Have you read Don Miller’s Blue Like Jazz? If so, did you like it? Did you know it’s been adapted into a movie project whose funding was crowd-sourced by Christians eager to see it committed to film?
I read the book after I heard The (now) Rt. Rev. Greg Rickel of the Diocese of Olympia quote from it at a TENS conference a few years ago. Bishop Rickel, whom I then knew as Greg from Austin, talked about the quote on the first page of the book as illustrative of the Christian stewardship journey:
I never liked jazz music because jazz music doesn’t resolve. But I was outside the Bagdad Theater in Portland one night when I saw a man playing a saxophone. I stood there for fifteen minutes, and he never opened his eyes.
After that I liked jazz music.
Sometimes you have to watch somebody love something before you can love it yourself. It is as if they are showing you the way.
I used to not like God because God didn’t resolve. But that was before any of this happened.
So I read it. Liked it okay. Thought Miller was a cool guy with an interesting slant on faith who would probably be better appreciated by mainstream evangelicals than by – well, whatever it is I am. In short, I liked the opening quote just a hair better than the rest of the book.
And now I’m wondering whether I’ll have the fortitude to want to see the film, although I’m starting to see evidence of the same pressure to fund its box office as I felt among the Twitterati to donate to its Kickstarter project – by people breathlessly upholding Miller as somehow illustrating the substance of the Christian faith struggling to articulate itself and to continue to set us free in a postChristian era.
I like how Tony Jones expresses his ambivalence:
In spite of numerous invitations to see pre-screenings of the movie, I haven’t yet seen it. Many of my friends have. Some have loved it, and others have walked out because they found it to be horrible….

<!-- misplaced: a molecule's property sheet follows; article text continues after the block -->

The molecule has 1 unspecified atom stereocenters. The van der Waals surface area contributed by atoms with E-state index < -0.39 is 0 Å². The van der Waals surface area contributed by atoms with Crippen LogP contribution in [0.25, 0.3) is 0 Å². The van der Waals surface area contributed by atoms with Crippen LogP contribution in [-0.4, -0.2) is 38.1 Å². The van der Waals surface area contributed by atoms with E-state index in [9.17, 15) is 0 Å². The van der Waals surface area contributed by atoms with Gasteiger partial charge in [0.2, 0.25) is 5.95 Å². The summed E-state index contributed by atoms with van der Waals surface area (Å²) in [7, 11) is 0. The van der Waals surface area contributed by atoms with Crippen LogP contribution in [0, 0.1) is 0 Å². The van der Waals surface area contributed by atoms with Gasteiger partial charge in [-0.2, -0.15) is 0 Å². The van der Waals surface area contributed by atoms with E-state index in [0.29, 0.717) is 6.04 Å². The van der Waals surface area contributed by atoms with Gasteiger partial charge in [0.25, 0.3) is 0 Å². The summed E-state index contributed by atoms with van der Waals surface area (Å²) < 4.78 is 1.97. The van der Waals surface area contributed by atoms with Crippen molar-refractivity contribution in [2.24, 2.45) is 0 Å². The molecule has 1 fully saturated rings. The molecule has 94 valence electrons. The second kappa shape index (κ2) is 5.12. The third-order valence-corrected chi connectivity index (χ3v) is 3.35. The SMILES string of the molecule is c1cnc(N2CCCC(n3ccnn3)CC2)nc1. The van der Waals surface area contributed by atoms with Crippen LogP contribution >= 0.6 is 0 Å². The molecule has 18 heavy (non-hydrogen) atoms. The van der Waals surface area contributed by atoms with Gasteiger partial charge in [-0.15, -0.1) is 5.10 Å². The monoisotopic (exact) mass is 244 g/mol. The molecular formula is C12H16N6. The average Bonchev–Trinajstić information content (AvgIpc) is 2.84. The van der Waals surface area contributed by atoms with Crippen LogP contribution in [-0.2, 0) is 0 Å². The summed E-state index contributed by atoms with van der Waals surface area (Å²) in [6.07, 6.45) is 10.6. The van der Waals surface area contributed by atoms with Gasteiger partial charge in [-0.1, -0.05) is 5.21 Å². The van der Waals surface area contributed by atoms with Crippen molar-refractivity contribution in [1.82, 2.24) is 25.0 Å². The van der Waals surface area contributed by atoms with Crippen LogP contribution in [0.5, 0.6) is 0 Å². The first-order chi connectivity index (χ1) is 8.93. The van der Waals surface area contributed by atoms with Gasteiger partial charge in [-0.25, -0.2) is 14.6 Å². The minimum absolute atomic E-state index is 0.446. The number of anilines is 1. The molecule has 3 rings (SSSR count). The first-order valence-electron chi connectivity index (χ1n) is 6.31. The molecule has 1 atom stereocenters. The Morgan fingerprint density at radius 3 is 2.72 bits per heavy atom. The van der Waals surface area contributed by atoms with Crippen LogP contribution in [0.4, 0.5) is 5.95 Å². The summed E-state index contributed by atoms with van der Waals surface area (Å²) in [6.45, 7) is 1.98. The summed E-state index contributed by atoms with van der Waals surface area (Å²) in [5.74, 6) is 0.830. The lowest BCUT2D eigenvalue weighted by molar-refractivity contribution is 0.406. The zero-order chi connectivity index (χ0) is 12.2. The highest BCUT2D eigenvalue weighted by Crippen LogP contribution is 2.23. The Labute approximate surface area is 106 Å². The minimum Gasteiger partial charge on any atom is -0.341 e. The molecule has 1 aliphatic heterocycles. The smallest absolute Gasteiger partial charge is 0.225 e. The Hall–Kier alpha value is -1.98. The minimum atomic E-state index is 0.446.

Now, my fellow Christians are beseeching me to see it. It’s not quite like when Christians proclaimed that The Passion was going to the be greatest evangelism opportunity since Peter’s sermon on Pentecost (Ed Young, Jr. said that). But the the pressure is on nevertheless. It seems likely, from what I’ve heard, that critics are going to pan this movie, or at least give it an overwhelming, “Meh.” Fearing this, many of my fellow Christians desperately want this movie to succeed commercially, because if it doesn’t, the thinking goes, they’ll never make another Christian movie again!
… until another film with resonances of faith makes another boatload of money. Whether these kinds of movies get made pretty much depends on the receipts, and if paying attention to Hollywood shows anything, it’s that American movie viewers can be fickle and unpredictable. But don’t buy into the logic that “Christian” films are only ever going to be made outside the main studios. If the audience is provably there to be entertained/enlightened, the products will come.
Those products will be overtly messaged to Christians with attendant marketing campaigns hitting churches. But that won’t make them documents of faith – it will simply mean that more widgets have been made, and some will perhaps be further motivated in their faith in Christ.
On the other hand, virtually nothing bearing an overtly Christian label that has come out of Hollywood has motivated me in my faith. I can think of a lot of films that were simply out there for mass consumption that helped me and my communities of faith than most any one explicitly “Christian movie.” (The Blind Side, a kind of Christian-values-driven, feel-good fest that worked for all kinds of people, being the sort of exception that proves the rule.)
And that’s why, despite the hearty endorsements by family and friends, I haven’t a stitch of interest in Fireproof or movies of that ilk, and won’t have the time for October Baby if it comes; and although I hope Don Miller does well, I will probably try to take a pass on Blue Like Jazz as well.